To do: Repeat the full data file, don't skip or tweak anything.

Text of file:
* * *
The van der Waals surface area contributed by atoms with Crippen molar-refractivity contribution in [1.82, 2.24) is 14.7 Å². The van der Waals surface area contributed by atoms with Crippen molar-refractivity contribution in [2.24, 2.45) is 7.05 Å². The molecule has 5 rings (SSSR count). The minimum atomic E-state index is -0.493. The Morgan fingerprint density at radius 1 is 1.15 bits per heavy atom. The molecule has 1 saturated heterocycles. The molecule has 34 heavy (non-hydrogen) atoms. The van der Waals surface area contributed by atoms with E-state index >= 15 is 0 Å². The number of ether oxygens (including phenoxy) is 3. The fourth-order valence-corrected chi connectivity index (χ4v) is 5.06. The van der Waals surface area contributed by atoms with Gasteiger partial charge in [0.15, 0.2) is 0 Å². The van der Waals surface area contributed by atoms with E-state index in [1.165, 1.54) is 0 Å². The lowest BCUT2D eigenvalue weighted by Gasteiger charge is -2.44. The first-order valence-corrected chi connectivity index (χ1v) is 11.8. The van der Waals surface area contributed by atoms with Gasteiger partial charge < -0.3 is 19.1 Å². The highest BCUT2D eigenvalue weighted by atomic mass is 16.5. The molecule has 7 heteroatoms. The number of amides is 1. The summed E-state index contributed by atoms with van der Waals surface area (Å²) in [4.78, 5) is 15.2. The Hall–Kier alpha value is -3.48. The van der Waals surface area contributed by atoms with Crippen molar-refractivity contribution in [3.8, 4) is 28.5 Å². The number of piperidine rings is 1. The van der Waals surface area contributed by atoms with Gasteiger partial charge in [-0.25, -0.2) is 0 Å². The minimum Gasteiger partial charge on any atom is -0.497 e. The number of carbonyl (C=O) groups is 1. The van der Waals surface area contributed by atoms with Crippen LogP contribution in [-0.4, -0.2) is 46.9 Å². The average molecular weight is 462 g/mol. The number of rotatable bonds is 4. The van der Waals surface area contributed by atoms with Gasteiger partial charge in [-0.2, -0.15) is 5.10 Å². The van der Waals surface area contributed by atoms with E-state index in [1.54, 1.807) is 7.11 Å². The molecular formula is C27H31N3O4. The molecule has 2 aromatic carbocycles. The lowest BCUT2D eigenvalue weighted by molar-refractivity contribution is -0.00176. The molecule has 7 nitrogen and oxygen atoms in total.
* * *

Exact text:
The van der Waals surface area contributed by atoms with Crippen molar-refractivity contribution in [1.82, 2.24) is 14.7 Å². The van der Waals surface area contributed by atoms with Crippen molar-refractivity contribution in [2.24, 2.45) is 7.05 Å². The molecule has 5 rings (SSSR count). The minimum atomic E-state index is -0.493. The Morgan fingerprint density at radius 1 is 1.15 bits per heavy atom. The molecule has 1 saturated heterocycles. The molecule has 34 heavy (non-hydrogen) atoms. The van der Waals surface area contributed by atoms with E-state index >= 15 is 0 Å². The number of ether oxygens (including phenoxy) is 3. The fourth-order valence-corrected chi connectivity index (χ4v) is 5.06. The van der Waals surface area contributed by atoms with Gasteiger partial charge in [0.15, 0.2) is 0 Å². The van der Waals surface area contributed by atoms with E-state index in [1.165, 1.54) is 0 Å². The lowest BCUT2D eigenvalue weighted by Gasteiger charge is -2.44. The first-order valence-corrected chi connectivity index (χ1v) is 11.8. The van der Waals surface area contributed by atoms with Gasteiger partial charge < -0.3 is 19.1 Å². The highest BCUT2D eigenvalue weighted by atomic mass is 16.5. The molecule has 7 heteroatoms. The number of amides is 1. The summed E-state index contributed by atoms with van der Waals surface area (Å²) in [4.78, 5) is 15.2. The Hall–Kier alpha value is -3.48. The van der Waals surface area contributed by atoms with Crippen molar-refractivity contribution in [3.8, 4) is 28.5 Å². The number of piperidine rings is 1. The van der Waals surface area contributed by atoms with Gasteiger partial charge in [-0.25, -0.2) is 0 Å². The minimum Gasteiger partial charge on any atom is -0.497 e. The number of carbonyl (C=O) groups is 1. The van der Waals surface area contributed by atoms with Crippen LogP contribution in [-0.4, -0.2) is 46.9 Å². The average molecular weight is 462 g/mol. The number of rotatable bonds is 4. The van der Waals surface area contributed by atoms with Gasteiger partial charge in [-0.2, -0.15) is 5.10 Å². The van der Waals surface area contributed by atoms with E-state index in [1.54, 1.807) is 7.11 Å². The molecular formula is C27H31N3O4. The molecule has 2 aromatic carbocycles. The lowest BCUT2D eigenvalue weighted by molar-refractivity contribution is -0.00176. The molecule has 7 nitrogen and oxygen atoms in total.